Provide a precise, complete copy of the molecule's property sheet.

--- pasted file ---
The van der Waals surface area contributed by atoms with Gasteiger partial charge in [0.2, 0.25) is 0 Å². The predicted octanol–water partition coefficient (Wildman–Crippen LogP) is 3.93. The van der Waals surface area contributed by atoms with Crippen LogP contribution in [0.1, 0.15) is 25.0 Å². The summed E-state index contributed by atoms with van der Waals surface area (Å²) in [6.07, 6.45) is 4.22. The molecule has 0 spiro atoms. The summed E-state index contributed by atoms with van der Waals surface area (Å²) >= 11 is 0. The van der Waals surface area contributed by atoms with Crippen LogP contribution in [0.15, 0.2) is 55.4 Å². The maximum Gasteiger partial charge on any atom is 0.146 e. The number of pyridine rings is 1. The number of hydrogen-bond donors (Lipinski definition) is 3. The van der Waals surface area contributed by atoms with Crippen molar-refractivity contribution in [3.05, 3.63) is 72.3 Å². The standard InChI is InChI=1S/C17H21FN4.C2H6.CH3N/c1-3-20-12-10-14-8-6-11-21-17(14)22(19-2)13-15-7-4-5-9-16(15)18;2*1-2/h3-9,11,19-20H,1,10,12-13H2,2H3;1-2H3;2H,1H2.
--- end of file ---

The van der Waals surface area contributed by atoms with Gasteiger partial charge in [0.2, 0.25) is 0 Å². The predicted octanol–water partition coefficient (Wildman–Crippen LogP) is 3.93. The van der Waals surface area contributed by atoms with Crippen LogP contribution in [0.1, 0.15) is 25.0 Å². The summed E-state index contributed by atoms with van der Waals surface area (Å²) in [6.07, 6.45) is 4.22. The molecule has 0 spiro atoms. The summed E-state index contributed by atoms with van der Waals surface area (Å²) >= 11 is 0. The van der Waals surface area contributed by atoms with Crippen LogP contribution in [0.15, 0.2) is 55.4 Å². The maximum Gasteiger partial charge on any atom is 0.146 e. The number of pyridine rings is 1. The number of hydrogen-bond donors (Lipinski definition) is 3. The van der Waals surface area contributed by atoms with Crippen molar-refractivity contribution in [3.05, 3.63) is 72.3 Å². The standard InChI is InChI=1S/C17H21FN4.C2H6.CH3N/c1-3-20-12-10-14-8-6-11-21-17(14)22(19-2)13-15-7-4-5-9-16(15)18;2*1-2/h3-9,11,19-20H,1,10,12-13H2,2H3;1-2H3;2H,1H2.